Pioneer skater Laura Thronhill Caswell, Photo by Jim Goodrich

The city of San Francisco and skateboarding are inseparable ever since skateboarding gained popularity in 1970s California when kids used swimming pools as skate parks. 

In the 1970s, the state experienced a severe drought and as a result, pools were emptied and kids, creative as they are, started to use them as playgrounds to skate. 

Those kids didn’t have the sophisticated laminated boards of today but rusty wooden boards with 4 wheels, still it was thanks to them and the drought, that skateboarding history was born. 

San Francisco can be described as a perfect city for adrenaline filled skaters who love nothing else than hill-bombing down one of San Francisco iconic steep hills. Seeing them without wearing a helmet , makes me nervous. The “skate or die” motto should just be that, a popular skate logo but not a motto to live or skate by. I rather they “skate with style or don’t skate at all” and style means wearing a helmet.

San Francisco is also the home of skateboarding magazine bible, Thrasher magazine, which since 1990 has been naming the “Skater of the Year”, a prestigious accolade announced many times over the years by the great San Francisco legend and editor of Thrasher magazine since 1993, Jake Phelps , who sadly passed in 2019.The first “Skater of the Year” was Tony Hawk, a worldwide skateboarding legend. 

There were also other major skateboarding publications in California, such as the now disappeared “Transworld skateboarding magazine” in Carlsbad.

In the 1990’s, skateboarding experienced a golden era and San Francisco became very popular with skaters. It was here that famous professional skaters, including Zero Skateboards founder Jamie Thomas (aka The Chief), used to practice their skate tricks. Many of the street skate spots 90’s skaters used to frequent, have sadly been demolished but they remain alive in their memories.

Those 90’s kids used to perfect their tricks at these now iconic spots 

The Embarcadero’s Justin Herman Plaza

No Skateboarding? No way

Currently a corporate heaven but in the 1990s pretty much the headquarters for international skateboarders who loved its ledges, stairs, and a curved retaining wall that skaters used to call the wave. 


Ride hard or ride home

In its heyday this area of the Embarcadero became a skateboarding epicenter when pro skaters such as James Kelch, Mark Gonzales and Mike Carroll began filming their groundbreaking tricks on video in the late 1980s and early ’90s. 

Many videos and skate shoots were filmed here

3rd and Army Plaza

Skaters only: Violators will be ollied

An industrial patch of concrete overlooking Islais Creek and built in 1988. Skaters were allowed to use the plaza freely as long as they didn’t leave a mess. Skate legend has it that should you accidentally lose your board in the water while skating here, to leave it there as the water is toxic.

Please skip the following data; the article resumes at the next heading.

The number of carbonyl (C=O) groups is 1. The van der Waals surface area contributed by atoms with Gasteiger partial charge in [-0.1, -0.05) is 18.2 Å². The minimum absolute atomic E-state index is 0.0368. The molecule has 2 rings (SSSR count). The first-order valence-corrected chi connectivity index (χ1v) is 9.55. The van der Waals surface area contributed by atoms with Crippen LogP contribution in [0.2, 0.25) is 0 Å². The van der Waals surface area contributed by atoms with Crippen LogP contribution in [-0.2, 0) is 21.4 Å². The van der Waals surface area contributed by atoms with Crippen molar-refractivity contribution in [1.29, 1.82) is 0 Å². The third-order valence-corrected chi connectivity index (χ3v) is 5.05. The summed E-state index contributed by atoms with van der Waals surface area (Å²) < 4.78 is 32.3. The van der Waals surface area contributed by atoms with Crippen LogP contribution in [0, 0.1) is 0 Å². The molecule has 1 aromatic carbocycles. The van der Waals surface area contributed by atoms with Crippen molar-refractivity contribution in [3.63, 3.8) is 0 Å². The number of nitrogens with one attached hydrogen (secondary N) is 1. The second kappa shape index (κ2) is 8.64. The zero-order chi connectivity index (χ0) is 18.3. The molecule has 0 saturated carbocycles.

Hubba Hideout

sk8 don’t hate

The term hubba is used by skaters to refer to any skate-worthy ledge going down a flight of stairs. Hubba Hideout was in the 1990s the best location for ledge skaters bettering their technical tricks and these popular stairs changed the shape of skating history. Unfortunately, back in 2011, the City erected fences and ripped out the spot’s top ledge making it impossible to skate.

What about Skaters in 2021, which skateparks do they frequent in San Francisco?

Hilltop Skatepark or “The Dish”, which is located in the Bayview-Hunters Point neighborhood, this was a legendary San Francisco skatepark built in 1979 and the city updated and renovated it back in 2016.

La Raza Skatepark, is San Francisco’s largest skate park at 16,000 square feet (1,486 square meters). It opened in 2008 at 25th and Utah Streets.

Under the Bridge Skatepark, it opened its doors in 2014 and experts say it is good for both beginners and more experienced skaters . As the name says, it is located under a bridge.

Balboa Skatepark, located near the Balboa Bart station, it offers an all-wooden skate area with different terrains for all skate levels.

SoMa West Skatepark and Dog Park, this is the most recent skatepark added to the SF Rec and Parks system in 2014. Its design pays homage to classic city places, including Justin Herman Plaza. 

d and Army Skatepark, once known as the “Newspot”, is an old-school spot that is popular with local skaters for its open space and chill vibe. It is situated behind the bus depot at 3rd and what is now Cesar Chavez Street. 

A new skate of mind

My time to skate was in the 90’s, and I was doing this in Spain where skate was also popular. My brother was a skater who one day while experiencing teen angst, threw all his boards to a river including mine. 

That aside, as I Iook at skate videos of the 90’s in San Francisco with 90’s kids wearing their skateboarding outfits of loose t-shirts, baggy trousers and Vans, all I can think is how similar 2021 kids look to skate 90’s kids and how avant-garde we were, or at least tried to be, cause 90’s skate kids fashion and take on life, had nothing to do with that of kids from previous generations. 

Also, regardless of where we were in the world, skateboarding culture created a sense of community, a sense of belonging, a shared philosophy and a positive outlook on life because as the famous logo says Skate Boarding Is Not A Crime.

Skating is more than a sport, it is a lifestyle, a philosophy, an art form.Skaters have their own rules, their own take on life and even, their own fashion. A fashion that has gone mainstream just like anything that once was niche. 

The perfect example is that this year, for the first time ever, Skateboarding will make its debut at the 2021 Tokyo Olympics, and let’s not forget that it all started here because of a severe drought and California 1970s kids needing to skate somewhere.